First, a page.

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SOUTHEASTERN EXPRESS SYSTEMS, INC. et al. v. SOUTHERN GUARANTY INSURANCE COMPANY OF GEORGIA.
A97A0050.
ELDRIDGE, Judge.
Action on policy. Bibb Superior Court. Before Judge Christian.
On June 9, 1994, Southern Guaranty Insurance Company of Georgia, appellee, brought a declaratory judgment action in the Superior Court of Bibb County against Southeastern Express Systems, Inc., Southeastern Express Systems, Southeastern Brokerage Company, Southeastern Express, George Barnes, Kevin Clark, and Gerry Wambolt to determine coverage regarding a California lawsuit against them. Appellee issued a policy for the coverage period beginning October 25, 1989, with several renewals through October 25, 1991, to George Barnes as the named insured doing business as Southeastern Brokerage Company in the renewal of such policy. Effective October 25, 1992, the policy listed for the first time as named insured Southern Express Systems, Inc. to George Barnes doing business as Southeastern Brokerage Company, after suit had been served against Southeastern Express Systems, Inc. Barnes was the registered agent for Southeastern Express Systems, Inc.; Barnes, Gerry Wambolt, and Kevin Clark are partners doing business as Southeastern Express and Southeastern Brokerage Company, both with principal places of business in Macon, Bibb County, Georgia.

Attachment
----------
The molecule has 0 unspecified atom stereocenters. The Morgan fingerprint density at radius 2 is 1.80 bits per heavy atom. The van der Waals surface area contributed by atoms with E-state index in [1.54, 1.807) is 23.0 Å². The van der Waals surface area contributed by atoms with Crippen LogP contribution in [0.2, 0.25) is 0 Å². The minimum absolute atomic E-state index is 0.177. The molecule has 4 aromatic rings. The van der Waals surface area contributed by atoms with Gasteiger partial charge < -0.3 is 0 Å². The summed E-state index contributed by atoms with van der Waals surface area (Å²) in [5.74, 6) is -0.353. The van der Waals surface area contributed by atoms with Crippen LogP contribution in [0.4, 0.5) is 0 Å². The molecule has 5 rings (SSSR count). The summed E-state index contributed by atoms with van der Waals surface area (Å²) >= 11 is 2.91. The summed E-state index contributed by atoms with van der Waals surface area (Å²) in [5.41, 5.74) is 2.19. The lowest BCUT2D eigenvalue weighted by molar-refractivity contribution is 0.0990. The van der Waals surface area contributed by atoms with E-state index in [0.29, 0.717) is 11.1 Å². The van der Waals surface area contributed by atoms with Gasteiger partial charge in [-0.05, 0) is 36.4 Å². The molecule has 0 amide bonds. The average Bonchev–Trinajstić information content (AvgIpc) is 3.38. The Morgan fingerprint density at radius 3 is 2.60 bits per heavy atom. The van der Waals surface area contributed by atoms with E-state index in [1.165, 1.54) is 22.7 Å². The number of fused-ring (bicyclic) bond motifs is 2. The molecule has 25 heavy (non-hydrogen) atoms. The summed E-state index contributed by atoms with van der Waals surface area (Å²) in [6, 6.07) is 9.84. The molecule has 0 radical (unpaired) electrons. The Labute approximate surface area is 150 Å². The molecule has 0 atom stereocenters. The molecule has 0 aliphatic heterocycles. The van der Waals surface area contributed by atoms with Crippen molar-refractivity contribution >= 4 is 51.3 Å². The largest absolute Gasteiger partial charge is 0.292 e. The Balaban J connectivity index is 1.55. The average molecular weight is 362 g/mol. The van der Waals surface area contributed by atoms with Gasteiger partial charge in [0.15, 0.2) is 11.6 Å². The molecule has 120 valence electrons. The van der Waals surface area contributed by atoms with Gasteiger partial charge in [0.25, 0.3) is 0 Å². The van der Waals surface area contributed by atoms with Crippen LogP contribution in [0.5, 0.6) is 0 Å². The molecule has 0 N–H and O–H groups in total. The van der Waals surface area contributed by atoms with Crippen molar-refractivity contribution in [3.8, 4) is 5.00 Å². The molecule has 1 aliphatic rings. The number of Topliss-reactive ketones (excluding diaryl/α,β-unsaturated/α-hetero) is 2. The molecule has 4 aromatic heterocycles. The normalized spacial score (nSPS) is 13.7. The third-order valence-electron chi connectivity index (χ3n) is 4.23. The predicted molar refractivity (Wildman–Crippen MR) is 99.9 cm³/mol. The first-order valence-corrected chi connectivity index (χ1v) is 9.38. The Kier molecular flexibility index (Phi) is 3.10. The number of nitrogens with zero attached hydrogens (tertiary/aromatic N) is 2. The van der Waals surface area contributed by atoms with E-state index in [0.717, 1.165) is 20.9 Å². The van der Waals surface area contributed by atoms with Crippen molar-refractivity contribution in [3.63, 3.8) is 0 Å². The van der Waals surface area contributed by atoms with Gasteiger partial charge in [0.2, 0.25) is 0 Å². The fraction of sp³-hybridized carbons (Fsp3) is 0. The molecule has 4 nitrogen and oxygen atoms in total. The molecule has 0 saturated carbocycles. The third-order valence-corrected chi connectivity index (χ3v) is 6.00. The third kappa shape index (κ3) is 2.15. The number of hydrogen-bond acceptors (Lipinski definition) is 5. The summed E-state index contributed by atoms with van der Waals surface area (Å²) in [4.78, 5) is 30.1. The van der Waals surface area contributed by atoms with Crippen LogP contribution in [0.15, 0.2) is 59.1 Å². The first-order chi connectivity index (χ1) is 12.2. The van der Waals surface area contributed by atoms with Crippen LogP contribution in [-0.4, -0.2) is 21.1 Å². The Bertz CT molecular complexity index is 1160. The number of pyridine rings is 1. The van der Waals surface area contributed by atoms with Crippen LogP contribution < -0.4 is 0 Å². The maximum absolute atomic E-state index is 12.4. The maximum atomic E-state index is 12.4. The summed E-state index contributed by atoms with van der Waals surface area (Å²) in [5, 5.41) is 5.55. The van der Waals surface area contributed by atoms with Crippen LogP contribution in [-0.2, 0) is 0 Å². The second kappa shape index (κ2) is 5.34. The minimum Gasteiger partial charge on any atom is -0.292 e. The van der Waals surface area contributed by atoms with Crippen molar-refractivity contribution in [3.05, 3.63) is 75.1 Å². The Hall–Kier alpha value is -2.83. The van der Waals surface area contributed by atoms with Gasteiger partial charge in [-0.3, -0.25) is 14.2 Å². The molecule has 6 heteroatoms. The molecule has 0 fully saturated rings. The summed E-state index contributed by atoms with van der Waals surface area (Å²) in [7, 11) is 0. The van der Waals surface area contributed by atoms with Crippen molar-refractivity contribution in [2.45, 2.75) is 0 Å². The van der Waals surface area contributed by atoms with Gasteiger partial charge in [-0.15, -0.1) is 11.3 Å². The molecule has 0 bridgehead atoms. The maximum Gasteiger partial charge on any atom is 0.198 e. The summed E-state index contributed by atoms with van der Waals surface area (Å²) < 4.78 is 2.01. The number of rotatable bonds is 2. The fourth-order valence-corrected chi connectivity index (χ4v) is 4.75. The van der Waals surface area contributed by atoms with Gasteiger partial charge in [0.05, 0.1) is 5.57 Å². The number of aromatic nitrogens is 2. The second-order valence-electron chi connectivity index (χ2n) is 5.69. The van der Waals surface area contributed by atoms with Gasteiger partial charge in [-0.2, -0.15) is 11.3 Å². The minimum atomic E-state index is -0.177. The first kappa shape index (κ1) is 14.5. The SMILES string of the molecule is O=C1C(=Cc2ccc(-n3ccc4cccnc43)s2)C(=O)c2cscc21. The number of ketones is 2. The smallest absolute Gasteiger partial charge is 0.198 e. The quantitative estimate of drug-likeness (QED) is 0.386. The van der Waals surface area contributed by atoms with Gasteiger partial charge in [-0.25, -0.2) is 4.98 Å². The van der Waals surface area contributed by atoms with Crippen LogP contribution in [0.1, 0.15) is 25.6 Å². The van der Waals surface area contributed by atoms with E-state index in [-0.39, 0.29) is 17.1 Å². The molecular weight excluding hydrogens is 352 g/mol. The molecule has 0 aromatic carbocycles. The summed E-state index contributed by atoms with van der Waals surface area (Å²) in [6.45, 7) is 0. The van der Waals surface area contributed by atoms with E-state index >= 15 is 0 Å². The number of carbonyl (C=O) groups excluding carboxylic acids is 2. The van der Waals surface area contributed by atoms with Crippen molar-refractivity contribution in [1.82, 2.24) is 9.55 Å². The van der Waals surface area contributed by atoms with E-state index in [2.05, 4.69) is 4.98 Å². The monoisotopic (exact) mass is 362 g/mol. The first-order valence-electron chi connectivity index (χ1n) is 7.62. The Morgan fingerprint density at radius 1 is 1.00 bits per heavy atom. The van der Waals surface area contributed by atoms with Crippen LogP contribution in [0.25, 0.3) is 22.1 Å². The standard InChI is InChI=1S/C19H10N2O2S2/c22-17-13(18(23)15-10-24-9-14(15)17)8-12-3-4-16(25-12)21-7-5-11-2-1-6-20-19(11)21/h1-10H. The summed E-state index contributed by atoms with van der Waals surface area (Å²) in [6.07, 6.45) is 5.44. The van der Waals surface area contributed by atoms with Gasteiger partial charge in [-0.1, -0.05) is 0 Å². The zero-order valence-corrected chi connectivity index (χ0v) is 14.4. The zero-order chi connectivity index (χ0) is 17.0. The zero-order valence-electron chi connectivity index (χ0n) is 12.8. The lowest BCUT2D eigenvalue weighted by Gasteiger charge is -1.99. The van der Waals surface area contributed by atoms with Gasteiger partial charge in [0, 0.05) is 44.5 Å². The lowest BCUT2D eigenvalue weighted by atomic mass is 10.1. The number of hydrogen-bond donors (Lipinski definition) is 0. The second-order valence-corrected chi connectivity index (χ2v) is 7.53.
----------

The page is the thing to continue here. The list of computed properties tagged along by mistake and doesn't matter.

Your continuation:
On April 22, 1992, Triad Systems Corporation (Triad), a Delaware corporation with its principal place of business in California, sued Southeastern Express Systems, Inc. and George Barnes in the United States District Court for the Northern District of California, and Barnes was served on April 22, 1992. Barnes did not notify appellee but, within days, hired private counsel to defend against the suit. In October 1992, Triad amended its suit to also name as defendants "Southeastern Express Co., a Georgia de facto partnership, d/b/a Southeastern Brokerage Company and d/b/a Southeastern Express Systems," Kevin Clark, and Gerry Wambolt. Until 1987, Barnes had been an employee of Triad and had entered into various confidentiality agreements with Triad not to use or divulge its proprietary or trade secrets or to seek its customers. Triad sued appellants for selling pre-owned Triad computer hardware and pre-licensed Triad software products without paying a software license fee and without obtaining from the subsequent purchasers an agreement to be bound by Triad's license agreement. Triad contended that appellants knew that Triad's original customers had an agreement to pay subsequent relicensing fees and not to transfer software without a license agreement. In addition, Triad contended that appellants had intentionally encouraged Triad's original customers to violate such agreements; that appellants copied and distributed Triad's manuals without permission in violation of Triad's copyrights; that appellants provided their new customers upgrades of Triad's software without license, permission, or payment of fees to Triad; that appellants provided their customers with illegal copies of Triad's copyrighted software programs; that appellants breached the confidentiality agreements entered into regarding Triad's proprietary property, i.e. operation and service of the hardware, and information contained on the software by transferring, selling, and using such proprietary information without Triad's consent; that appellants violated the California Business and Professions Code by misappropriating Triad's trade secrets and actual and potential Triad customers by advertising that they were familiar with Triad's proprietary property, by inducing Triad's customers to breach their license agreements, and by transferring the software in violation of the license agreement; that appellants intentionally interfered with such license agreements to acquire Triad's customers; that appellants intentionally took customers from Triad by interfering with the license agreements; and that appellants wilfully violated Triad's copyrights for its own economic benefit. Triad alleged that these intentional acts began in 1988 and continued until the time of suit.